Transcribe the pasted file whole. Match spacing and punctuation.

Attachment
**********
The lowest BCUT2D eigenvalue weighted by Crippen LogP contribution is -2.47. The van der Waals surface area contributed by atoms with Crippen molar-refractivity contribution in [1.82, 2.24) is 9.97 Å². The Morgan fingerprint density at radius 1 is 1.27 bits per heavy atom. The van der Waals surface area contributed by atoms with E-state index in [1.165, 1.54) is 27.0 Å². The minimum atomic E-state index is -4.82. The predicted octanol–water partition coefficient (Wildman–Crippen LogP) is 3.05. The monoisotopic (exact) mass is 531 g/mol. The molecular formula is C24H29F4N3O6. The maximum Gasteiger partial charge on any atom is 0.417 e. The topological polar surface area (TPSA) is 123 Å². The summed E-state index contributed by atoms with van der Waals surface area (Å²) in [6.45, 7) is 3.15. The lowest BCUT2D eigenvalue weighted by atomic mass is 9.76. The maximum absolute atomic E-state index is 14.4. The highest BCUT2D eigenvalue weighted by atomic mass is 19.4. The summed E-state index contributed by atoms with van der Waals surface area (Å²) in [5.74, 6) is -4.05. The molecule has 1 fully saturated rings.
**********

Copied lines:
The lowest BCUT2D eigenvalue weighted by Crippen LogP contribution is -2.47. The van der Waals surface area contributed by atoms with Crippen molar-refractivity contribution in [1.82, 2.24) is 9.97 Å². The Morgan fingerprint density at radius 1 is 1.27 bits per heavy atom. The van der Waals surface area contributed by atoms with E-state index in [1.165, 1.54) is 27.0 Å². The minimum atomic E-state index is -4.82. The predicted octanol–water partition coefficient (Wildman–Crippen LogP) is 3.05. The monoisotopic (exact) mass is 531 g/mol. The molecular formula is C24H29F4N3O6. The maximum Gasteiger partial charge on any atom is 0.417 e. The topological polar surface area (TPSA) is 123 Å². The summed E-state index contributed by atoms with van der Waals surface area (Å²) in [6.45, 7) is 3.15. The lowest BCUT2D eigenvalue weighted by atomic mass is 9.76. The maximum absolute atomic E-state index is 14.4. The highest BCUT2D eigenvalue weighted by atomic mass is 19.4. The summed E-state index contributed by atoms with van der Waals surface area (Å²) in [5.74, 6) is -4.05. The molecule has 1 fully saturated rings.